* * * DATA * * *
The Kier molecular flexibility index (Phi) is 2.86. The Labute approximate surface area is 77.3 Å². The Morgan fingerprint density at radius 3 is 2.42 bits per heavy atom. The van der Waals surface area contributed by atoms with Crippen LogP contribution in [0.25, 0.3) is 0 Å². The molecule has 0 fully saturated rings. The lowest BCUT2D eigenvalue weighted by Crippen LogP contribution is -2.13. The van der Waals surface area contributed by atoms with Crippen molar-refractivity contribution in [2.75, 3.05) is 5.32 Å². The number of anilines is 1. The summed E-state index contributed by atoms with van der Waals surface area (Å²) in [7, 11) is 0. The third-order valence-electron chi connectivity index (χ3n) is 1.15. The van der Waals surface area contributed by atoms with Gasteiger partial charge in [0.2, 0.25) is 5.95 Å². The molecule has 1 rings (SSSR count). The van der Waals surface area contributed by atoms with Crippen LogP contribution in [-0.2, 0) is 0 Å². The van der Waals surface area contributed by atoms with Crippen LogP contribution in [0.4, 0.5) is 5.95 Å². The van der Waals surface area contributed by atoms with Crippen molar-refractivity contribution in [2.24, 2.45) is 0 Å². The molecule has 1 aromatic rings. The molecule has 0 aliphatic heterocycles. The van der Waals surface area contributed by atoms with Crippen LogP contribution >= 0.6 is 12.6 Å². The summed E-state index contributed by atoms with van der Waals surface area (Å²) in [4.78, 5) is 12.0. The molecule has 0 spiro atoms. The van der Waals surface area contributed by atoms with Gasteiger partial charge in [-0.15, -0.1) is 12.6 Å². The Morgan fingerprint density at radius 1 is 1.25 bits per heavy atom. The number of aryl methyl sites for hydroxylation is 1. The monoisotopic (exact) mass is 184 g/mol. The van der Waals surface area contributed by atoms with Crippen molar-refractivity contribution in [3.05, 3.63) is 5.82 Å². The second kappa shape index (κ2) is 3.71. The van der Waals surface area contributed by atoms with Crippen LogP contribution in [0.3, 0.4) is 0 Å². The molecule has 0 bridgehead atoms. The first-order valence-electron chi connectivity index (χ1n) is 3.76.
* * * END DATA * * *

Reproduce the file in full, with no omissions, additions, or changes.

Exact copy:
The Kier molecular flexibility index (Phi) is 2.86. The Labute approximate surface area is 77.3 Å². The Morgan fingerprint density at radius 3 is 2.42 bits per heavy atom. The van der Waals surface area contributed by atoms with Crippen LogP contribution in [0.25, 0.3) is 0 Å². The molecule has 0 fully saturated rings. The lowest BCUT2D eigenvalue weighted by Crippen LogP contribution is -2.13. The van der Waals surface area contributed by atoms with Crippen molar-refractivity contribution in [2.75, 3.05) is 5.32 Å². The number of anilines is 1. The summed E-state index contributed by atoms with van der Waals surface area (Å²) in [7, 11) is 0. The third-order valence-electron chi connectivity index (χ3n) is 1.15. The van der Waals surface area contributed by atoms with Gasteiger partial charge in [0.2, 0.25) is 5.95 Å². The molecule has 1 rings (SSSR count). The van der Waals surface area contributed by atoms with Crippen LogP contribution in [-0.2, 0) is 0 Å². The van der Waals surface area contributed by atoms with Crippen LogP contribution in [0.4, 0.5) is 5.95 Å². The van der Waals surface area contributed by atoms with Crippen molar-refractivity contribution in [2.24, 2.45) is 0 Å². The molecule has 1 aromatic rings. The molecule has 0 aliphatic heterocycles. The van der Waals surface area contributed by atoms with Crippen LogP contribution >= 0.6 is 12.6 Å². The summed E-state index contributed by atoms with van der Waals surface area (Å²) in [4.78, 5) is 12.0. The molecule has 0 spiro atoms. The van der Waals surface area contributed by atoms with Gasteiger partial charge in [-0.15, -0.1) is 12.6 Å². The Morgan fingerprint density at radius 1 is 1.25 bits per heavy atom. The number of aryl methyl sites for hydroxylation is 1. The monoisotopic (exact) mass is 184 g/mol. The van der Waals surface area contributed by atoms with Crippen molar-refractivity contribution in [3.05, 3.63) is 5.82 Å². The second kappa shape index (κ2) is 3.71. The van der Waals surface area contributed by atoms with Crippen LogP contribution in [0.3, 0.4) is 0 Å². The molecule has 0 bridgehead atoms. The first-order valence-electron chi connectivity index (χ1n) is 3.76.